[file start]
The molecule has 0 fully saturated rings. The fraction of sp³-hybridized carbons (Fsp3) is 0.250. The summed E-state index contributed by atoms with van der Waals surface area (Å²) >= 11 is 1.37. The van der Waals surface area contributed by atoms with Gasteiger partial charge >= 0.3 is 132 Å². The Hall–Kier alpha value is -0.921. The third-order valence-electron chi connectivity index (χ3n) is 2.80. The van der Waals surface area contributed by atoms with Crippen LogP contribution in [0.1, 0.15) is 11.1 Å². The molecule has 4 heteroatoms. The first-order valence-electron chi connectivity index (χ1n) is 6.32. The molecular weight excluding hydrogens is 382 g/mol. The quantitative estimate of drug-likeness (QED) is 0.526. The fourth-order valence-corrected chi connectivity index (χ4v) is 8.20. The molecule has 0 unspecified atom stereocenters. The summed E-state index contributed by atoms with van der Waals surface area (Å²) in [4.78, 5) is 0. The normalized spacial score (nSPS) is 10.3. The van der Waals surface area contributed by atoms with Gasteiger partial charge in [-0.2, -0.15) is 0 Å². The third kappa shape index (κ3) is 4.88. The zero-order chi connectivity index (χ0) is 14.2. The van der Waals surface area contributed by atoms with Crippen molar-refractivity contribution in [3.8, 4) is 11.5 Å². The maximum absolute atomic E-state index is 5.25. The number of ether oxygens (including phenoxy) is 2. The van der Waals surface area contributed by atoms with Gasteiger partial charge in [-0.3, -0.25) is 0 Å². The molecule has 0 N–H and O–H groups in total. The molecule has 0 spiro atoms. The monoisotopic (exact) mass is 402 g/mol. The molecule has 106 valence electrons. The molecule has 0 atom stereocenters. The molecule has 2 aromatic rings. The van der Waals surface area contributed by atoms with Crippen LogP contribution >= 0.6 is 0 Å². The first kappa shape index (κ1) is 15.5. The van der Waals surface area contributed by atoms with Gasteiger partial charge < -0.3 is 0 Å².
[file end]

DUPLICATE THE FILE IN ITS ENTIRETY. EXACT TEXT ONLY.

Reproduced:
The molecule has 0 fully saturated rings. The fraction of sp³-hybridized carbons (Fsp3) is 0.250. The summed E-state index contributed by atoms with van der Waals surface area (Å²) >= 11 is 1.37. The van der Waals surface area contributed by atoms with Gasteiger partial charge >= 0.3 is 132 Å². The Hall–Kier alpha value is -0.921. The third-order valence-electron chi connectivity index (χ3n) is 2.80. The van der Waals surface area contributed by atoms with Crippen LogP contribution in [0.1, 0.15) is 11.1 Å². The molecule has 4 heteroatoms. The first-order valence-electron chi connectivity index (χ1n) is 6.32. The molecular weight excluding hydrogens is 382 g/mol. The quantitative estimate of drug-likeness (QED) is 0.526. The fourth-order valence-corrected chi connectivity index (χ4v) is 8.20. The molecule has 0 unspecified atom stereocenters. The summed E-state index contributed by atoms with van der Waals surface area (Å²) in [4.78, 5) is 0. The normalized spacial score (nSPS) is 10.3. The van der Waals surface area contributed by atoms with Gasteiger partial charge in [-0.2, -0.15) is 0 Å². The third kappa shape index (κ3) is 4.88. The zero-order chi connectivity index (χ0) is 14.2. The van der Waals surface area contributed by atoms with Crippen molar-refractivity contribution in [3.8, 4) is 11.5 Å². The maximum absolute atomic E-state index is 5.25. The number of ether oxygens (including phenoxy) is 2. The van der Waals surface area contributed by atoms with Gasteiger partial charge in [-0.3, -0.25) is 0 Å². The molecule has 0 N–H and O–H groups in total. The molecule has 0 spiro atoms. The monoisotopic (exact) mass is 402 g/mol. The molecule has 106 valence electrons. The molecule has 0 atom stereocenters. The molecule has 2 aromatic rings. The van der Waals surface area contributed by atoms with Crippen LogP contribution >= 0.6 is 0 Å². The first kappa shape index (κ1) is 15.5. The van der Waals surface area contributed by atoms with Gasteiger partial charge < -0.3 is 0 Å².